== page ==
Carleton student: The ups and downs of different roommate situations

carleton-davis-hall

Carleton College senior Claire Weinberg blogs about the pros and cons of various living arrangements at the school, from living alone to sharing an apartment with half a dozen people.

When I was in school, our only official option was to share a room with another person. (My roommate moved out to join a fraternity my freshman year, so I got lucky.) Or we could rent an apartment somewhere in town.

So I find this “quad/quint” thing rather quaint.

Here’s the first option. I have no idea what loneliness she’s talking about:

Single. There are single rooms in all the dorms that you can live in starting sophomore year. They’re some of the easiest rooms to get in room draw.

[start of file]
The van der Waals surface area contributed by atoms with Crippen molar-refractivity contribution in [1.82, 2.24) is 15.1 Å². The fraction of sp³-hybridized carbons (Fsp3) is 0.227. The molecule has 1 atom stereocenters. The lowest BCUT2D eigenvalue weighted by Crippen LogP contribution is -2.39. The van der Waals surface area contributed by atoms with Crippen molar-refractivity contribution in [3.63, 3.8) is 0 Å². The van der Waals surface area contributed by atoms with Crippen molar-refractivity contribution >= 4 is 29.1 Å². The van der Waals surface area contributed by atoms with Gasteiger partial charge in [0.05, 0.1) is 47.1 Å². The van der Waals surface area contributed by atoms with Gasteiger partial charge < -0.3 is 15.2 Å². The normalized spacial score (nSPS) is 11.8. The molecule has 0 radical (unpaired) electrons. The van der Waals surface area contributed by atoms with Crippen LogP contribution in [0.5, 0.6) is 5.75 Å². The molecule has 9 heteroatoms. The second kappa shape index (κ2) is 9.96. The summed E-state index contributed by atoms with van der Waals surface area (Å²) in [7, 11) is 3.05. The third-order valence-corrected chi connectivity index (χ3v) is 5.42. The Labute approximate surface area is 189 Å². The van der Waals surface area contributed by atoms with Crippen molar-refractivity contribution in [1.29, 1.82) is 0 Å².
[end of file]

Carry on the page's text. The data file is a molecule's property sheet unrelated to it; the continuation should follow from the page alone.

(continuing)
• Pro: PRIVACY. This cannot be overstated as a reason to live in a single. There are very few truly private places on campus, perhaps because of institutional fear of inappropriate behavior in public spaces, I don’t really know. But if you have a significant other or like to have your space in the mornings and evenings, a single is a great advantage.
  • Con: LONELINESS. You don’t have built-in social interaction if you live in a single, so you can go days without talking to anyone if you don’t make an effort. My friend who had a single last year said that for the entirety of fall term, when all the juniors were abroad, no one had been in his single but him. This is a depressing thing. But if you’re a solitary person, you might not mind it too much.